Here I am using the Object3D position property that stores an instance of Vector3 that can be used to change what should be the center point of the Mesh geometry assuming it has been normalized. That might come off as a mouth full so maybe another way of explaining it is that there is a point in space in which the geometry of the mesh is relative to. The position property can be used to change the value of that point in space.

Also In this demo I am using the rotation property, which is another useful property that is inherited from, use guessed it, Object3D. This rotation property stores an instance of the Euler class which is like vercor3 only we are taking angles rather than a matrix position.

4 - Using an array of materials

One thing about a mesh is that a material index can be with and array of materials when skinning a geometry of a mesh. So then it is possible to pass an array of materials rather than just a single instance of some kind of mesh material. When doing this the material index value of the face instances in the geometry is of interest when it comes to assigning what material is used for what face of the geometry.

I have a post on this in which I get into this in detail but I can also provide a basic example of this here.

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(function () {
// SCENE
var scene = new THREE.Scene();
// the materials array
var materials = [
// material 0 (red basic)
new THREE.MeshBasicMaterial({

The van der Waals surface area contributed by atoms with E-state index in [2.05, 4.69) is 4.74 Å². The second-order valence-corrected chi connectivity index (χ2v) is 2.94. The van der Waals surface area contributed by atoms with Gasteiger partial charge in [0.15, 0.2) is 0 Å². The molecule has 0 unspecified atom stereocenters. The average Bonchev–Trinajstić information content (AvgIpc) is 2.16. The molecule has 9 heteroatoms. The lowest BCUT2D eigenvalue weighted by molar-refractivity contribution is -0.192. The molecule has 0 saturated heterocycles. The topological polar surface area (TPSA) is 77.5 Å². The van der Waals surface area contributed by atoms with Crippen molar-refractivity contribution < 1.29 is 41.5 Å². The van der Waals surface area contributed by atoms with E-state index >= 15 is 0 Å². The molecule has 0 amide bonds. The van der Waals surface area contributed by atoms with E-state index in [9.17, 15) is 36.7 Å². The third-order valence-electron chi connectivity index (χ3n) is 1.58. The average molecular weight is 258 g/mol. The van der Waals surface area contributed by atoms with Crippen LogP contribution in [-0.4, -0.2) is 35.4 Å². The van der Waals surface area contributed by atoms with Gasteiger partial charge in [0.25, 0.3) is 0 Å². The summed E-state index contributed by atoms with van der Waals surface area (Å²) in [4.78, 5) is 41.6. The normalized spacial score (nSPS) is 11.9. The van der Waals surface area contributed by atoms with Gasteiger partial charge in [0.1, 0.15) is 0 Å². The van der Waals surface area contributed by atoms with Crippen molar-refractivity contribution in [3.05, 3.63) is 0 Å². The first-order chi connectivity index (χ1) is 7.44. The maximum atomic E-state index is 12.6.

color: 0xff0000,
side: THREE.DoubleSide
}),
// material 1 (green basic)
new THREE.MeshBasicMaterial({
color: 0x00ff00,
side: THREE.DoubleSide
}),
// material 2 (blue basic)
new THREE.MeshBasicMaterial({
color: 0x0000ff,
side: THREE.DoubleSide
})
];
// a box geometry
var geometry = new THREE.BoxGeometry(1, 1, 1);
// for all faces
geometry.groups.forEach(function (face, i) {
face.materialIndex = i % materials.length;
});
// add to scene with the Mesh
scene.add(new THREE.Mesh(
geometry,
materials));
// CAMERA
var camera = new THREE.PerspectiveCamera(45, 4 / 3, .5, 100);
camera.position.set(2, 2, 2);
camera.lookAt(0, 0, 0);
// RENDER
var renderer = new THREE.WebGLRenderer();
renderer.setSize(640, 480);
document.getElementById('demo').appendChild(renderer.domElement);
renderer.render(scene, camera);
}
());

So then the process of skinning a mesh is just a matter of passing an array of materials to the mesh constructor rather than just a single material. After that it is just a question of making sure that the material index values are what they should be when it comes to the instance of the geometry that is being used with the mesh.

5 - Conclusion

There is not much more to write about with Mesh, at least not at this time. However that is not at all the case with many other topics that branch off from Mesh such as geometry, materials, Object3D, Vector3, the Scene object, and many more just when it comes to the basics of three.js.

Once the basics are out of the way though it is then time to look into starting some actual projects of some kind. There is getting into making games, and also all kinds of fun animation type projects.